I’m sucking a little at this whole “save the planet thing”. It’s not that I’m not on-board team “we’re headed for destruction”. I’m fully willing to believe scientists and my own eyes.
Record global temperatures keep happening, month after month, year after year. The needle is creeping upward and this is not a good thing, uninformed northern politicians’ bizarre rants on the coming days of new beachfront properties notwithstanding.
Other signs include: diminishing artic sea ice; rising ocean temperatures (particularly dire in Australia); increasing air temperatures over the oceans, which feeds heavy precipitation and increasingly severe cyclones and hurricanes; rising global sea levels; increasing humidity, which causes more warming; and reduced snow cover and early melts. If you haven’t seen a glacier yet, plan on it sooner rather than later; they’re disappearing at fantastic rate. *
And let’s not get started on species extinctions and rising greenhouse gases. It all becomes overwhelming and the only thing that helps is tequila. Which doesn’t actually help but you’ll forget about your problems for an evening and build some embarrassingly enjoyable memories.
We are in trouble and much depends on the big players, the participants at the higher levels of the consumer-based capitalism that is hastening our march to disaster. Big changes have to occur. We need to fundamentally alter our way of life. I’m not particularly optimistic. Too many seem to favour the shortsighted acquisition of money and stuff, forgetting entirely that they can’t take it with them.
Which is not to say little players and smaller actions don’t matter. Each and every one of us needs to do our part.
Keep calm and carry on.
In the spirit of every person counts, I try to do my bit. I pack my groceries in reusable bags most of the time. I load up on fruits and veggies using reusable produce bags, again most of the time. But sometimes I need plastic bags for the garbage cans. And sometimes, I forget.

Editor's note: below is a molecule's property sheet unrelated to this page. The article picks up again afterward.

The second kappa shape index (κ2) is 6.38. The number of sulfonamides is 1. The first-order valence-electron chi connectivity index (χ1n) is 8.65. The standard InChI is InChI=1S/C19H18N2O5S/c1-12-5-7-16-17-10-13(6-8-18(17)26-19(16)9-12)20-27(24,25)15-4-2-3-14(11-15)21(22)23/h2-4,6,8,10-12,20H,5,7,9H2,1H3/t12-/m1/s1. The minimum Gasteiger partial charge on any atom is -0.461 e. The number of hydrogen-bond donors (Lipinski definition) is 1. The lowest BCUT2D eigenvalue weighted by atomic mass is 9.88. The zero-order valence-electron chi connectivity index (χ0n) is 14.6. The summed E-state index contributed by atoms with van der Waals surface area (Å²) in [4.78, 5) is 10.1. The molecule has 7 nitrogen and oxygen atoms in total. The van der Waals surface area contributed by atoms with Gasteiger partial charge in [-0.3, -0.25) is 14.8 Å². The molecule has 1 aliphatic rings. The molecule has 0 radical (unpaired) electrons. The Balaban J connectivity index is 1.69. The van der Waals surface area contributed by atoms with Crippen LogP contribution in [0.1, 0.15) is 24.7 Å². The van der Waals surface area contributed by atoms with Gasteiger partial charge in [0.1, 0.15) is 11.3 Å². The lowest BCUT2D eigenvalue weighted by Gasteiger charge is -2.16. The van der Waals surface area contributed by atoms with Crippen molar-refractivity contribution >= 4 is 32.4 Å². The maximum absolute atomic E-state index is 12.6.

Plastic is a big problem. Plastic, that once-hailed wonder product turns out to be death for the planet. Plastic waste has infiltrated the ecosystem at every level. We can’t escape it. The landfills are full and so are the oceans. So are the fish that live in the oceans. Yes, it’s recyclable to an extent but our production and use far exceeds our recycling capacity.
Plastic is petrochemical product, which is also problematic. Oil has definitely become a problem industry. That and cows. Who knew something with such sweet eyes could cause such a problem? Of course, it’s not really their fault. Our tendency to gluttony is definitely partially to blame. If a little is good, more must be better. We’ve lived by that motto for a long time. Perhaps we’ll die by it.
I’m down with reducing my meat consumption and driving less. I’m not much of a carnivore anyway and I like to stay at home. But then we come to pop.
I like diet Pepsi. I’m probably borderline addicted, at least psychologically. I like the way it tastes. I like that it has no calories. I like the bubbles. I do not like the guilt I feel every time I toss an empty plastic bottle into a blue bag to end up god knows where.
The obvious solution would be to move to cans. Aluminum is a better choice than plastic though overconsumption is still a green-living no-no. There’s just one problem.
I don’t like pop from cans. With a bottle I can have a sip and seal it right back up. Fizz for hours. The pop in the can goes flat very shortly after you open it. Flat pop tastes odd and makes me grumpy.
I do love my first world problems.
In a perfect world, Pepsi Co would produce an aluminum bottle (okay, in a perfect world there’d be no pop; no one really needs it and if I think about the amount of pollution involved in the production and shipping of the absolutely unnecessary, my head starts to hurt) but so far they haven’t responded to my queries on that matter.
I’m trying to do my part. But I’m definitely not one-hundred percent. I tell myself it doesn’t matter. I tell myself that any reduction is a win. I tell myself I’m only one person and is drinking diet Pepsi from plastic bottles really so bad? I do good things. I practice the three Rs. I rarely buy anything new. I don’t drive a lot. My house is full of recycled/donated furniture. And excluding tissues and toilet paper, I have single-use nothing in my house.
Single use products are pretty evil.
But I don’t feel particularly righteous. What I feel mostly is guilt. And I hate feeling guilty. Which means no more icky choices when there’s a better alternative available. Time to suck it up, put on some kick-ass, ethically sourced and produced boots and do what needs to be done.
But if Pepsi brings out an aluminum bottle, I’ll probably be first in line. Despite its utterly superfluous nature, my sense of sacrifice only extends so far.
Are you trying to green your life?
Citation: “Ten Signs of Global Warming.”